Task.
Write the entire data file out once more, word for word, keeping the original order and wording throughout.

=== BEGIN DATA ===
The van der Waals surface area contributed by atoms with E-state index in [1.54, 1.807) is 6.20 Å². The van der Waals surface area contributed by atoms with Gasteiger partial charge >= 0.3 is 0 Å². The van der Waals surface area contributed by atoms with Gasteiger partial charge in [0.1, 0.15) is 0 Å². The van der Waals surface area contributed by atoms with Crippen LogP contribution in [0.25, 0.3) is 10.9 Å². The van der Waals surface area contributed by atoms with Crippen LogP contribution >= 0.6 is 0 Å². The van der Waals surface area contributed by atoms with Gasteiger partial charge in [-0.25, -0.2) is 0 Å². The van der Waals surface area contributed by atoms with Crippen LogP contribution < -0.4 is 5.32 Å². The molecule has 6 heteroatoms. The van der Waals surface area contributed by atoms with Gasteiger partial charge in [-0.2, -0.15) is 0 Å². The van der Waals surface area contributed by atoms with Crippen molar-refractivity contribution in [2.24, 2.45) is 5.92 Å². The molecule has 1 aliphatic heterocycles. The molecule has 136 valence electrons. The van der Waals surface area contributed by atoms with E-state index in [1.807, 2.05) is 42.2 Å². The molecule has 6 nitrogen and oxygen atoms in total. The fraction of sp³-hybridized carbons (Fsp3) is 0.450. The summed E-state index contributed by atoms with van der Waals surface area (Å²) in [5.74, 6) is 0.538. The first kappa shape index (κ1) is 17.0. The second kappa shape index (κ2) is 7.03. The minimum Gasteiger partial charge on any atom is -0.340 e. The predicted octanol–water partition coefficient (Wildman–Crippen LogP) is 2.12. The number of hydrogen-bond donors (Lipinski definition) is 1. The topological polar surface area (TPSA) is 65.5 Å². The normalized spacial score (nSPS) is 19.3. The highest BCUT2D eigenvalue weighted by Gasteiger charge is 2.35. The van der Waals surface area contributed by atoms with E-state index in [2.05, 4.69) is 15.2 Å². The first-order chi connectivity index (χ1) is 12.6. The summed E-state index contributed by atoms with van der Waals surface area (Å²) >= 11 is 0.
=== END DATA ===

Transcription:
The van der Waals surface area contributed by atoms with E-state index in [1.54, 1.807) is 6.20 Å². The van der Waals surface area contributed by atoms with Gasteiger partial charge >= 0.3 is 0 Å². The van der Waals surface area contributed by atoms with Gasteiger partial charge in [0.1, 0.15) is 0 Å². The van der Waals surface area contributed by atoms with Crippen LogP contribution in [0.25, 0.3) is 10.9 Å². The van der Waals surface area contributed by atoms with Crippen LogP contribution >= 0.6 is 0 Å². The van der Waals surface area contributed by atoms with Gasteiger partial charge in [-0.25, -0.2) is 0 Å². The van der Waals surface area contributed by atoms with Crippen LogP contribution < -0.4 is 5.32 Å². The molecule has 6 heteroatoms. The van der Waals surface area contributed by atoms with Gasteiger partial charge in [-0.2, -0.15) is 0 Å². The van der Waals surface area contributed by atoms with Crippen molar-refractivity contribution in [2.24, 2.45) is 5.92 Å². The molecule has 1 aliphatic heterocycles. The molecule has 136 valence electrons. The van der Waals surface area contributed by atoms with E-state index in [1.807, 2.05) is 42.2 Å². The molecule has 6 nitrogen and oxygen atoms in total. The fraction of sp³-hybridized carbons (Fsp3) is 0.450. The summed E-state index contributed by atoms with van der Waals surface area (Å²) in [5.74, 6) is 0.538. The first kappa shape index (κ1) is 17.0. The second kappa shape index (κ2) is 7.03. The minimum Gasteiger partial charge on any atom is -0.340 e. The predicted octanol–water partition coefficient (Wildman–Crippen LogP) is 2.12. The number of hydrogen-bond donors (Lipinski definition) is 1. The topological polar surface area (TPSA) is 65.5 Å². The normalized spacial score (nSPS) is 19.3. The highest BCUT2D eigenvalue weighted by Gasteiger charge is 2.35. The van der Waals surface area contributed by atoms with E-state index in [2.05, 4.69) is 15.2 Å². The first-order chi connectivity index (χ1) is 12.6. The summed E-state index contributed by atoms with van der Waals surface area (Å²) >= 11 is 0.